Last week, I apparently got into some poison ivy somewhere. Me. The guy who rarely if ever goes outside for longer than it takes to walk from the car to the door or back. I’ve never had poison ivy in my life, and let me tell you – it’s no fun. I’ve been taking a steroid prescription (first time for that too), and it’s really messed up my sleep cycle, so Charlotte and the girls have been extra great to me this week as I’ve alternated between being really tired and wired for sound.
This morning before I left the house, Charlotte was telling me about something my youngest daughter Allison said to her yesterday while I was at work. Allison’s been in question mode lately, asking questions about everything; I love the inquisitive mind of a child! Yesterday, she looked at Charlotte and asked her “is Daddy going to die?” What a question! Where did THAT come from? Charlotte laughed and said, why on earth would you ask that? Allison said “because he has poison ivy.”
Poison. What does poison do? It kills you. Of course.
In this instance, miscommunication is almost unavoidable. I don’t think it ever would have occurred to me that my seven year old would think that poison ivy would kill me. But how often IS miscommunication avoidable, simply by putting more thought into what we say?
Words matter. The words we choose to use, especially as leaders, can inspire or discourage, build up or tear down. And far too often, FAR too often, as a leader and a follower of Jesus I forget that.
How do we get a reign on this? Here are a few things that I think can help.
1) Pause. That’s a hard one for me. I’m classic type A – why walk when you can sprint? And yet I know that if I would simply pause before responding, often I could choose my words better. I could choose life giving, affirming words. I could choose words that lead well and inspire. But if I just let fly whatever comes into my mind first, 50-50 odds and you pick ’em whether that will be true or not.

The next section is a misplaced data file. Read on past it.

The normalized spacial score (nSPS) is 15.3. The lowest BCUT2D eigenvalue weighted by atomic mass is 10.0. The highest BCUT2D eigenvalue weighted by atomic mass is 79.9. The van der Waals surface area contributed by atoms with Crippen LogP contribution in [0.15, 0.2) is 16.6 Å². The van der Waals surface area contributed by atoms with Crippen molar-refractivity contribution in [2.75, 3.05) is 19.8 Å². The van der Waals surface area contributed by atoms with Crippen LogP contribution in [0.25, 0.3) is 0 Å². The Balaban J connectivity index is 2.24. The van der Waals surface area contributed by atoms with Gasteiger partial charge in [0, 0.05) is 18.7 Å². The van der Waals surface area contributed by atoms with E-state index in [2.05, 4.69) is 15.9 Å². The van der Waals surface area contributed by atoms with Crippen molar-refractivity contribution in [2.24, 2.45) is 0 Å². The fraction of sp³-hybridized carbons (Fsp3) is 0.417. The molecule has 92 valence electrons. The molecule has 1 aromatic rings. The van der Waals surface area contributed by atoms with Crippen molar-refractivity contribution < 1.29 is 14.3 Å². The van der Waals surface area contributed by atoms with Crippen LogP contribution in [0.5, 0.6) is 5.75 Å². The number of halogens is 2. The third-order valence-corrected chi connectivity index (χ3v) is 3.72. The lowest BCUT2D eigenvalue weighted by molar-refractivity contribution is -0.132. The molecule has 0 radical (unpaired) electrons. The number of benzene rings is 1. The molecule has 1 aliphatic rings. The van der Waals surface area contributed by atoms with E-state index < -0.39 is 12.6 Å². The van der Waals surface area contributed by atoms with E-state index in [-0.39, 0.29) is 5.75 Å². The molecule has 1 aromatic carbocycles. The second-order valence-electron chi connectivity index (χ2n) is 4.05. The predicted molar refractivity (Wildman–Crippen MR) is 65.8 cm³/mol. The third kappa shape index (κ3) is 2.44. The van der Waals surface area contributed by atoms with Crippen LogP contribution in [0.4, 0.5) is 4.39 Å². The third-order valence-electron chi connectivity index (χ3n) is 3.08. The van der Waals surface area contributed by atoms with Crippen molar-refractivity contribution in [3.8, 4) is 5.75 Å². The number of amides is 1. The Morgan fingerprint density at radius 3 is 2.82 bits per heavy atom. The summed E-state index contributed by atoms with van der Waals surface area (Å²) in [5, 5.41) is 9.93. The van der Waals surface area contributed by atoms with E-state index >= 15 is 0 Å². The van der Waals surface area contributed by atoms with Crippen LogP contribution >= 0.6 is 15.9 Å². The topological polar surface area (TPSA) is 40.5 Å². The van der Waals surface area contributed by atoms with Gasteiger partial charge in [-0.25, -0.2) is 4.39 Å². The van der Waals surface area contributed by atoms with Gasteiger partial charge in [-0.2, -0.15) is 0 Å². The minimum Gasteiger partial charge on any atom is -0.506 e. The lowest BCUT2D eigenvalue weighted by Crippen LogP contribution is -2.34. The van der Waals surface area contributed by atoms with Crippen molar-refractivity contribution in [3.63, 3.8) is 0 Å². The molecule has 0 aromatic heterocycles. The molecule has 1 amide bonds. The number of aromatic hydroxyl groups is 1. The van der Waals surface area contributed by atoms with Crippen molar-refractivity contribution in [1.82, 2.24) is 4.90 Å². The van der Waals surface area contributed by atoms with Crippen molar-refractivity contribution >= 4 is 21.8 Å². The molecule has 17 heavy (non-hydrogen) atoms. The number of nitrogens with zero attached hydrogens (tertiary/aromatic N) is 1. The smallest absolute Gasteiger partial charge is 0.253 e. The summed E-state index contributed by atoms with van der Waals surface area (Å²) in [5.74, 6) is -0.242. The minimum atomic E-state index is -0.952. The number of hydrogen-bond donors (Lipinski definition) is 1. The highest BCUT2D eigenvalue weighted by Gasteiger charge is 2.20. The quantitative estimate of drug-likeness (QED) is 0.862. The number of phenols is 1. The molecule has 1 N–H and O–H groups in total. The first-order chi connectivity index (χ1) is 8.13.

2) Fill your mind with good words. Most people I think are familiar with the old computer acronym GIGO – garbage in, garbage out. It refers to the fact that if you put garbage code into a computer, you will get garbage results back. How true is that of our minds (and mouths) as well? This morning I read in Jesus Calling: “Live first and foremost in My presence. Gradually you will become more aware of Me than of people and places around you. This awareness will not detract from your relationships with others. Instead it will increase your ability to give love and encouragement to them.”
That’s who I want to be. And I believe it begins with what I put into my mind – that really affects what comes out of my mouth. Jesus says it this way: “A good person produces good things from the treasury of a good heart, and an evil person produces evil things from the treasury of an evil heart. What you say flows from what is in your heart.” (Luke 6:45, NLT)
Leaders especially have to be aware of this. Words mean something; they matter. And our words matter far more than we think they do sometimes. I want to be more intentional about this; I think that’s one way you lead with all diligence.
Have you ever encountered an instance where your words mattered more than you initially thought? What would you add to my list above of things we can do?